Thursday, May 30, 2002

I read the same comment from Des as Jill reacted to, but I saw it first on Tinka's page. My reaction to his criticism of the lack of comments was identical to Jill's, possibly because comments or no comments is something Jill, Hilde and I discussed pretty extensively when we created blogonblog (We initially tried to involve Hilde in that).

Blogonblog has comments, and they were put there in order to give us a tool through which we could quickly and easily comment on each other's posts, as well as give other bloggers/readers/non-bloggers who might be interested in contributing to a meta-blogging discussion a way to give feed-back. The comment function is still there, and both Jill and I check on that blog regularly to see if there are any changes (and we have agents doing the checking for us, in case we should grow lax), but they didn't really work well. We had some very nice comments and some not so useful, but email and checking links from other blogs was a much better way to get feed-back on what we were discussing.

During that initial discussion both Jill and I opted for no comments on our "personal" blogs. Jill/txt and thinking with my fingers are our gardens, they are not public parks - exactly because they are not strictly academic, even if leusche claims that jill/txt is the most rigorously academic blog around.

This blog of mine is a way to communicate opinions and experiences which I'd like to share with others, and although I most of the time try to make those experiences interesting for others who like MUDs and media theory, there's more to me than being academic. Over the last month I have found that the intense writing which I do offline makes me less phrone to write academic posts here - the blog has become the place where I go to breathe, relax... and if Jill, Lisbeth or Hilde are around I'll bring a pot of tea as well and just chat or listen to what they have to say.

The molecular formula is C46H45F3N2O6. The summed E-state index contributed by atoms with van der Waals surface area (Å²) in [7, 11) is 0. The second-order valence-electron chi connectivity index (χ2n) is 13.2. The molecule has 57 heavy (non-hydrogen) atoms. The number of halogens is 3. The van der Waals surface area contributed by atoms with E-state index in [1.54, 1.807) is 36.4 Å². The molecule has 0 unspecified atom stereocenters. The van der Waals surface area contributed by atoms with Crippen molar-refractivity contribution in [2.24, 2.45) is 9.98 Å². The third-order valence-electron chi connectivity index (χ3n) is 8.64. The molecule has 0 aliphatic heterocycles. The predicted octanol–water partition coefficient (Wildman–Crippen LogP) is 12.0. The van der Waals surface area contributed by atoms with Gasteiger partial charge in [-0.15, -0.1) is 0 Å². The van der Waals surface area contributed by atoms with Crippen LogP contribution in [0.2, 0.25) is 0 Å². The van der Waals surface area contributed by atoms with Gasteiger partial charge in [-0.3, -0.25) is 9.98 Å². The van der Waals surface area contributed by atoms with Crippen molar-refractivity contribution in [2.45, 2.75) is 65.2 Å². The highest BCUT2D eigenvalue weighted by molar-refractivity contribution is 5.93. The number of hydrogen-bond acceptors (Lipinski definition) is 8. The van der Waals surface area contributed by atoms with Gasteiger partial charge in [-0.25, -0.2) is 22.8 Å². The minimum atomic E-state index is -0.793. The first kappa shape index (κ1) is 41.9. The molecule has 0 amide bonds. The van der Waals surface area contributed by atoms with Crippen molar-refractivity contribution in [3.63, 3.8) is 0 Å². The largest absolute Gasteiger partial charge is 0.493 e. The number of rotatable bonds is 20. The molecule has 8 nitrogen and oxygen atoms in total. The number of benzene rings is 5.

I want to feel free to do that, without needing to maintain an ongoing discussion with just anyone who might be passing by. Perhaps it's the introvert Norwegian in me who thinks like this; the one who maintains the personal space in all public places, doesn't meet the eyes of strangers on the street and looks offended if spoken to in a personal manner by shop-keepers. I know it's not the academic - when I think like an academic I want comments, I want attention, I want to control the discussion and keep it on my turf. I want to be the one to design the frame-work and define the limits. And that is what a comment system does: It keeps the discussion within the predefined limits of the blog in question. The moment you take my words to your turf and quote or link, it's out of my control. You might even "burn" me, if that is your pleasure.

No comments: